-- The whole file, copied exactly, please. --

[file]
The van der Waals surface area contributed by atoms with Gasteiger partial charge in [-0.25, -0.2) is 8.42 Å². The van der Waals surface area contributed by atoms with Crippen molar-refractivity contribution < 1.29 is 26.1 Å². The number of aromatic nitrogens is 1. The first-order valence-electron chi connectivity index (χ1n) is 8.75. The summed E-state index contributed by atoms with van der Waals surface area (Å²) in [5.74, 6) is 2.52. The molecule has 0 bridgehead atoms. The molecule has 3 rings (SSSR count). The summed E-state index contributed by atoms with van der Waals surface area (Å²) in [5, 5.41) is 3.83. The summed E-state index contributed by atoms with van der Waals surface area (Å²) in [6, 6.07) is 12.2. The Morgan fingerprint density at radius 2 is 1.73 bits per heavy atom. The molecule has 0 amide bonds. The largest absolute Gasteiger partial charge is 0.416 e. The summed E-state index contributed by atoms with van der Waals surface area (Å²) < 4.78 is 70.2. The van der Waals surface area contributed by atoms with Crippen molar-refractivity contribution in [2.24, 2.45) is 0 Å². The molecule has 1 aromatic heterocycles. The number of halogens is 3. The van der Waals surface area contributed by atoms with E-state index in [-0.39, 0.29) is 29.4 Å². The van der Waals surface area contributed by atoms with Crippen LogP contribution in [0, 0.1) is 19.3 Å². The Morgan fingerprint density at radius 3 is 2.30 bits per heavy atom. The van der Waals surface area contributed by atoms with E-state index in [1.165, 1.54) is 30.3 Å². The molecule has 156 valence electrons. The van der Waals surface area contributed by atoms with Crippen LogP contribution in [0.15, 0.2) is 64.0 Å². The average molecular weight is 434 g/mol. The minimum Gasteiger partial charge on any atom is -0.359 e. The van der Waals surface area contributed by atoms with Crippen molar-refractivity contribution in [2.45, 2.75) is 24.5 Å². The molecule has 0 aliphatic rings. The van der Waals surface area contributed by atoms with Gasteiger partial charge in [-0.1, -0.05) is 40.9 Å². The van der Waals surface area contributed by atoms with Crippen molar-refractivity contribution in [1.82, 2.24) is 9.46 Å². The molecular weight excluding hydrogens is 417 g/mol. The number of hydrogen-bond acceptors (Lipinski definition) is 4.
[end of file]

The van der Waals surface area contributed by atoms with Gasteiger partial charge in [-0.25, -0.2) is 8.42 Å². The van der Waals surface area contributed by atoms with Crippen molar-refractivity contribution < 1.29 is 26.1 Å². The number of aromatic nitrogens is 1. The first-order valence-electron chi connectivity index (χ1n) is 8.75. The summed E-state index contributed by atoms with van der Waals surface area (Å²) in [5.74, 6) is 2.52. The molecule has 0 bridgehead atoms. The molecule has 3 rings (SSSR count). The summed E-state index contributed by atoms with van der Waals surface area (Å²) in [5, 5.41) is 3.83. The summed E-state index contributed by atoms with van der Waals surface area (Å²) in [6, 6.07) is 12.2. The Morgan fingerprint density at radius 2 is 1.73 bits per heavy atom. The molecule has 0 amide bonds. The largest absolute Gasteiger partial charge is 0.416 e. The summed E-state index contributed by atoms with van der Waals surface area (Å²) < 4.78 is 70.2. The van der Waals surface area contributed by atoms with Crippen molar-refractivity contribution in [2.24, 2.45) is 0 Å². The molecule has 1 aromatic heterocycles. The number of halogens is 3. The van der Waals surface area contributed by atoms with E-state index in [-0.39, 0.29) is 29.4 Å². The van der Waals surface area contributed by atoms with Crippen LogP contribution in [0, 0.1) is 19.3 Å². The Morgan fingerprint density at radius 3 is 2.30 bits per heavy atom. The van der Waals surface area contributed by atoms with E-state index in [1.165, 1.54) is 30.3 Å². The molecule has 156 valence electrons. The van der Waals surface area contributed by atoms with Crippen LogP contribution in [0.15, 0.2) is 64.0 Å². The average molecular weight is 434 g/mol. The minimum Gasteiger partial charge on any atom is -0.359 e. The van der Waals surface area contributed by atoms with Crippen molar-refractivity contribution in [2.45, 2.75) is 24.5 Å². The molecule has 0 aliphatic rings. The van der Waals surface area contributed by atoms with Gasteiger partial charge in [-0.1, -0.05) is 40.9 Å². The van der Waals surface area contributed by atoms with Crippen molar-refractivity contribution in [1.82, 2.24) is 9.46 Å². The molecular weight excluding hydrogens is 417 g/mol. The number of hydrogen-bond acceptors (Lipinski definition) is 4.